Are we born with a moral compass?
For millennia, philosophers have pondered the question of whether humans are inherently good. But now, researchers from Japan have found that young infants can make and act on moral judgments, shedding light on the origin of morality.
In a study recently published in Nature Human Behaviour, researchers from Osaka University, in collaboration with Otsuma Women's University, NTT Communication Science Laboratories, and the University of Tokyo, revealed that eight-month-old infants can punish antisocial behavior exhibited by a third party. Thus, the motivation driving punishment might be intrinsic as opposed to learned.
Punishment of antisocial behavior is found in only humans, and is universal across cultures. However, the development of moral behavior is not well understood. Further, it can be very difficult to examine decision-making and agency in infants, which the researchers at Osaka University aimed to address.
"Morality is an important but mysterious part of what makes us human," says lead author of the study Yasuhiro Kanakogi. "We wanted to know whether third-party punishment of antisocial others is present at a very young age, because this would help to signal whether morality is learned."
To tackle this problem, the researchers developed a new research paradigm. First, they familiarized infants with a computer system in which animations were displayed on a screen. The infants could control the actions on the screen using a gaze-tracking system such that looking at an object for a sufficient period of time led to the destruction of the object. The researchers then showed a video in which one geometric agent appeared to "hurt" another geometric agent, and watched whether the infants "punished" the antisocial geometric agent by gazing at it.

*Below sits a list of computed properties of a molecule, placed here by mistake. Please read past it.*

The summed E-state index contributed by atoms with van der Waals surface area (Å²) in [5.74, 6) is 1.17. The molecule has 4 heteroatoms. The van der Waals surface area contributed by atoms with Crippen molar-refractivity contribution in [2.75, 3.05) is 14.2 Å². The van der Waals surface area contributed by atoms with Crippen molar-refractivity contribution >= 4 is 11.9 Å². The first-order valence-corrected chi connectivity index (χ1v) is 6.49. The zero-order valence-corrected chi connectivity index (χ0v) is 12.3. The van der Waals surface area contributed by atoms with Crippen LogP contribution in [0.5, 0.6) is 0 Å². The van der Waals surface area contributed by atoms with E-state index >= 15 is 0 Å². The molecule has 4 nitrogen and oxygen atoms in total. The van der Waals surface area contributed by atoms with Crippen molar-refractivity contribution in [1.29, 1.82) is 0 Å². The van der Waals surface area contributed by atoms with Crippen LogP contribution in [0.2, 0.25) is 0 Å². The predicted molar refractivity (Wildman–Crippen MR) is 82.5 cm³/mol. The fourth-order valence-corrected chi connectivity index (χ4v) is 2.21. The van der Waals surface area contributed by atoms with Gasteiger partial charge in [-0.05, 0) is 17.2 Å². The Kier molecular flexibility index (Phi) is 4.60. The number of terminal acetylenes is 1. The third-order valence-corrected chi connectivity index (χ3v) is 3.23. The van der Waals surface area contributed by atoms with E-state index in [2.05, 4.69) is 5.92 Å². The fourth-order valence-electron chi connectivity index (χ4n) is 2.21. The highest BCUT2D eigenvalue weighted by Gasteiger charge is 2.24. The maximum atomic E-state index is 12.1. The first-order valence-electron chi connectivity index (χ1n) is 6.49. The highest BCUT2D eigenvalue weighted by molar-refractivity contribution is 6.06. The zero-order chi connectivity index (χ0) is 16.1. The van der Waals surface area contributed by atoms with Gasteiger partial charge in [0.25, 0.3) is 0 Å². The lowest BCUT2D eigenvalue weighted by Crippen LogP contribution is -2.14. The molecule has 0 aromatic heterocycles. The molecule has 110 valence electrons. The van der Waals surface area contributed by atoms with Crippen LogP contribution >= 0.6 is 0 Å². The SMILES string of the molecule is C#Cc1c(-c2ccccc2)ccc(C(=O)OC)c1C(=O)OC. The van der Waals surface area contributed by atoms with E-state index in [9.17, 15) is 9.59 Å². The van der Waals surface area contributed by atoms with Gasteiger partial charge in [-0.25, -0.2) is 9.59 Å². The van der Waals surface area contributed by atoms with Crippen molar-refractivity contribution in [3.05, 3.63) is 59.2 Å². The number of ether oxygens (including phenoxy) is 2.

"The results were surprising," says Kanakogi. "We found that preverbal infants chose to punish the antisocial aggressor by increasing their gaze towards the aggressor."
To verify their findings, the researchers conducted three control experiments to exclude alternative interpretations of the infants' gazing behaviors.
"The observation of this behavior in very young children indicates that humans may have acquired behavioral tendencies toward moral behavior during the course of evolution," says Kanakogi. "Specifically, the punishment of antisocial behavior may have evolved as an important element of human cooperation."
This new paradigm for studying decision-making in a social context could be an important turning point in infant cognitive research. In particular, while much previous research on infant cognition has used observations from third parties, and thus examined passive responses to events, the eye-gaze paradigm allows for the observation of active decision-making in infants. Thus, this research model may be useful in uncovering additional information about cognitive abilities in preverbal infants.